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The Linux software clock is not always accurate. It is kept running by a periodic timer interrupt generated by PC hardware. If the system has too many processes running, it may take too long to service the timer interrupt, and the software clock starts slipping behind. The hardware clock runs independently and is usually more accurate. If you boot your computer often (as is the case for most systems that aren't servers), it will usually keep fairly accurate time.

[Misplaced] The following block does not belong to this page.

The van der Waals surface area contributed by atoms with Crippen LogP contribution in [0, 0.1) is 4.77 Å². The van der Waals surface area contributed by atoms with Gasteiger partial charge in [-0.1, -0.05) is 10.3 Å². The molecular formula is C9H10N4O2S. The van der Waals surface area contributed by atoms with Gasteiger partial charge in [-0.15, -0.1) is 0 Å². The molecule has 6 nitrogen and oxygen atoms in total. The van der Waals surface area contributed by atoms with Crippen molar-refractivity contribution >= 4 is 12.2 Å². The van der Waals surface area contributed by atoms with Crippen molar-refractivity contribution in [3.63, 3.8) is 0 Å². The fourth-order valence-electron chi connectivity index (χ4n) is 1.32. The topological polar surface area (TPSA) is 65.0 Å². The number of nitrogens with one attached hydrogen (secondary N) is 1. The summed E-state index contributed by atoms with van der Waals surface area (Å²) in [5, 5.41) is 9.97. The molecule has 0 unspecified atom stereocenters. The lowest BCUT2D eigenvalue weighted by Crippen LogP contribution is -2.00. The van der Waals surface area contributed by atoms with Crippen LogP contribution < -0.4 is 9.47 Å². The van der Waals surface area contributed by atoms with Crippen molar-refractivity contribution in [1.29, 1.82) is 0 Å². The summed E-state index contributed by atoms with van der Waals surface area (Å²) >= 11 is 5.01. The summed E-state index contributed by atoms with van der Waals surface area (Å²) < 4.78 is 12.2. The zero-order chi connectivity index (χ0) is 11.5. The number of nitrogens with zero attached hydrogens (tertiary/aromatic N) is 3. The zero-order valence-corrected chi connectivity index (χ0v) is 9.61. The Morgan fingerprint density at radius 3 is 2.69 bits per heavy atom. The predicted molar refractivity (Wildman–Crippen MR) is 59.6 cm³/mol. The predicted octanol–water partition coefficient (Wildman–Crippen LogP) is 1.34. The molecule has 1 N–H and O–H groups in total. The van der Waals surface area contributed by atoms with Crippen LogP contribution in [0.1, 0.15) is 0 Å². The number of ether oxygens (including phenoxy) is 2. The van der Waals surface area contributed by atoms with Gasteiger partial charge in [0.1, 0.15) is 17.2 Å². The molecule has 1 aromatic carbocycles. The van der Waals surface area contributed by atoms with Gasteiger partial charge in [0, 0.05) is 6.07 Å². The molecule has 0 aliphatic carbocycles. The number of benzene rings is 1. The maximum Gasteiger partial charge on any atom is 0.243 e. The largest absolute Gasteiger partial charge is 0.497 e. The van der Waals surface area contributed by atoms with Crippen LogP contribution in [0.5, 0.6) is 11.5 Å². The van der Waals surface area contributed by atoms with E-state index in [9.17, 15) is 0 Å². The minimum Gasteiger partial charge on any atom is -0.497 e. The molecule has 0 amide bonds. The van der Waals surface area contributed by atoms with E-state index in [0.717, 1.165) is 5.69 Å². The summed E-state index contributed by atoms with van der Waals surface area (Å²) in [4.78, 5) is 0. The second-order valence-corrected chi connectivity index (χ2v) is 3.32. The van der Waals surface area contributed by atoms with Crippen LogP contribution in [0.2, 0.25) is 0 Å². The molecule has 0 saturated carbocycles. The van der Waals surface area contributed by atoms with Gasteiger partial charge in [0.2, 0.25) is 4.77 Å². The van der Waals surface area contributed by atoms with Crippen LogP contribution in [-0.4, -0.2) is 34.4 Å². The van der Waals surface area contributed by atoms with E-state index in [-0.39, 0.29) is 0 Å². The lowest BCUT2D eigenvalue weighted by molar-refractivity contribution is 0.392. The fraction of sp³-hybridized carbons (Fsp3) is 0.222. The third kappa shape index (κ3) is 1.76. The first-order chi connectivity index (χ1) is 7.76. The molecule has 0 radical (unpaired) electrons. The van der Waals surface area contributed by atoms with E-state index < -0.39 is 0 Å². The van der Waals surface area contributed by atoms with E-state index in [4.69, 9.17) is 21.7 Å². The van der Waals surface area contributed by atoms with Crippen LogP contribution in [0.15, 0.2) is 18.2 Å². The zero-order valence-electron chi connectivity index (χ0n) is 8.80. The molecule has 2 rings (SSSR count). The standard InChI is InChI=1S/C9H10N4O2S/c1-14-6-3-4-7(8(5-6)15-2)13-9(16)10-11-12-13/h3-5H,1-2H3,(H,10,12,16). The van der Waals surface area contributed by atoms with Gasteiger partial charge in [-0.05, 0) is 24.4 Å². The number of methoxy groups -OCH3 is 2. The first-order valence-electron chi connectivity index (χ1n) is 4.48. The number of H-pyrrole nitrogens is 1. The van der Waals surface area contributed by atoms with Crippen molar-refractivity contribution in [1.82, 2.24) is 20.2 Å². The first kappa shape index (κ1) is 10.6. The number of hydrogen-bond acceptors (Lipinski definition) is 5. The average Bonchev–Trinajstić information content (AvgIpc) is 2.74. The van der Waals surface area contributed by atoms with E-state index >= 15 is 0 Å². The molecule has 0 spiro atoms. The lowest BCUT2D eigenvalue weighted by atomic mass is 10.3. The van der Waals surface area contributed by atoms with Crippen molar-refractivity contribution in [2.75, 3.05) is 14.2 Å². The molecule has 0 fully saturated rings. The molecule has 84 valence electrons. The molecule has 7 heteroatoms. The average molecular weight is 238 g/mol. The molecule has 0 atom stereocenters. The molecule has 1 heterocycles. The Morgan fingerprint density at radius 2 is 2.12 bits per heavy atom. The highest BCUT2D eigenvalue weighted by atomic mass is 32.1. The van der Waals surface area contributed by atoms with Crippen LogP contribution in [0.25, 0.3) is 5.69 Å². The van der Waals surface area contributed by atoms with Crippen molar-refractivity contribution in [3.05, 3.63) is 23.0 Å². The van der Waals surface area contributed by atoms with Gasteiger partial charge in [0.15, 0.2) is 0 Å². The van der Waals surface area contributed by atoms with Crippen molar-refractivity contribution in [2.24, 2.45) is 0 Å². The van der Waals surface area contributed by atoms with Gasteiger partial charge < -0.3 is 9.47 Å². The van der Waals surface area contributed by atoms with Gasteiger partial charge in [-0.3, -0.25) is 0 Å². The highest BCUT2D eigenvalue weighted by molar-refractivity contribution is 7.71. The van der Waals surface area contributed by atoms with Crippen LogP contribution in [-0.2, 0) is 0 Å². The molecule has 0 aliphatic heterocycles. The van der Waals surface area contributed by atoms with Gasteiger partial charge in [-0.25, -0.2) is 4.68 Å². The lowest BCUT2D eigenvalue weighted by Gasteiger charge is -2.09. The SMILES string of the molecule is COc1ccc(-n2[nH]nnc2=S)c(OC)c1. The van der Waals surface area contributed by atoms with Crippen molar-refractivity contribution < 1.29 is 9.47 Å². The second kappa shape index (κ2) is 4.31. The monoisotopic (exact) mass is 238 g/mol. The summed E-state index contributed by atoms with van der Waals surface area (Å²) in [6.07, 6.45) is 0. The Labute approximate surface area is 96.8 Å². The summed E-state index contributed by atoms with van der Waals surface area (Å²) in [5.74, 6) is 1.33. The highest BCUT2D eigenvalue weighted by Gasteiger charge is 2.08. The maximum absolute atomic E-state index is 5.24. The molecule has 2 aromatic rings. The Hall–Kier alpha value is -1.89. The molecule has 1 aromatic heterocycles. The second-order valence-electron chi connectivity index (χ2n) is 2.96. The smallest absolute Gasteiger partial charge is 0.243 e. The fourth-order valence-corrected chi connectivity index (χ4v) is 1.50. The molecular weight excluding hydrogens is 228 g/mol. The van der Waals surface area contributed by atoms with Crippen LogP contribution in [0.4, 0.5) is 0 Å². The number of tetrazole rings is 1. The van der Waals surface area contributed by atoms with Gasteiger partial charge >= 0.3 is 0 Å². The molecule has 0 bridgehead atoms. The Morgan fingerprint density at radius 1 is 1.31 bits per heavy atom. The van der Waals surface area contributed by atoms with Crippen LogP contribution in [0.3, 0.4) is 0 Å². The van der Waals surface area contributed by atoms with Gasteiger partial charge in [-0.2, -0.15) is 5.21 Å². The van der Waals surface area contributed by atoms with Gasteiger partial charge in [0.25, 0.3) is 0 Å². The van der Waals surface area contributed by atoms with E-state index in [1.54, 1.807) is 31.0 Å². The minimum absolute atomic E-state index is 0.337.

If you need to adjust the hardware clock, it is usually simplest to reboot, go into the BIOS setup screen, and do it from there. This avoids all trouble that changing system time might cause. If doing it via BIOS is not an option, set the new time with date and clock (in that order), but be prepared to reboot, if some part of the system starts acting funny.
Another method would be to use either hwclock -w or hwclock --systohc to sync the hardware clock to the software clock. If you want to sync your software clock to your hardware clock then you would use hwclock -s or hwclock --hwtosys. For more information on this command read man hwclock.
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